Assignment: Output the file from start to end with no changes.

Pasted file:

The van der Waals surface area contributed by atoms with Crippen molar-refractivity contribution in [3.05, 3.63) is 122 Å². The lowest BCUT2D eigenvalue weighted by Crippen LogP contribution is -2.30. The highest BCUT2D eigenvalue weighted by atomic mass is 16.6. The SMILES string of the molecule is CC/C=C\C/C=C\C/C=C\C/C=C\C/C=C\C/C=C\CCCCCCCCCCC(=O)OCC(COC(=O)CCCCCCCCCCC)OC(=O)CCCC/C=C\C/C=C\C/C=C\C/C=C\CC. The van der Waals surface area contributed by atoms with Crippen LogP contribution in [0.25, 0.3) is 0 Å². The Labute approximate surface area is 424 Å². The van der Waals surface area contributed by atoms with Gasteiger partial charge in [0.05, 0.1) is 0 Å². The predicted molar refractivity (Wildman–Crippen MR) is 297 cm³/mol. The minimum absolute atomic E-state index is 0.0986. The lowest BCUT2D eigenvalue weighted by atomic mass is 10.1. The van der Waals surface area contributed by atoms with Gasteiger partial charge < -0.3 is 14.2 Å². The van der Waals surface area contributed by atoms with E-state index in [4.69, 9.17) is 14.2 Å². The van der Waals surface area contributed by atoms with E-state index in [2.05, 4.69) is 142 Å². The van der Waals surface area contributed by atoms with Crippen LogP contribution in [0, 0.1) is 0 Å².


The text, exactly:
The van der Waals surface area contributed by atoms with Crippen molar-refractivity contribution in [3.05, 3.63) is 122 Å². The lowest BCUT2D eigenvalue weighted by Crippen LogP contribution is -2.30. The highest BCUT2D eigenvalue weighted by atomic mass is 16.6. The SMILES string of the molecule is CC/C=C\C/C=C\C/C=C\C/C=C\C/C=C\C/C=C\CCCCCCCCCCC(=O)OCC(COC(=O)CCCCCCCCCCC)OC(=O)CCCC/C=C\C/C=C\C/C=C\C/C=C\CC. The van der Waals surface area contributed by atoms with Crippen LogP contribution in [0.25, 0.3) is 0 Å². The Labute approximate surface area is 424 Å². The van der Waals surface area contributed by atoms with Gasteiger partial charge in [0.05, 0.1) is 0 Å². The predicted molar refractivity (Wildman–Crippen MR) is 297 cm³/mol. The minimum absolute atomic E-state index is 0.0986. The lowest BCUT2D eigenvalue weighted by atomic mass is 10.1. The van der Waals surface area contributed by atoms with Gasteiger partial charge < -0.3 is 14.2 Å². The van der Waals surface area contributed by atoms with E-state index in [4.69, 9.17) is 14.2 Å². The van der Waals surface area contributed by atoms with E-state index in [2.05, 4.69) is 142 Å². The van der Waals surface area contributed by atoms with Crippen LogP contribution in [0, 0.1) is 0 Å².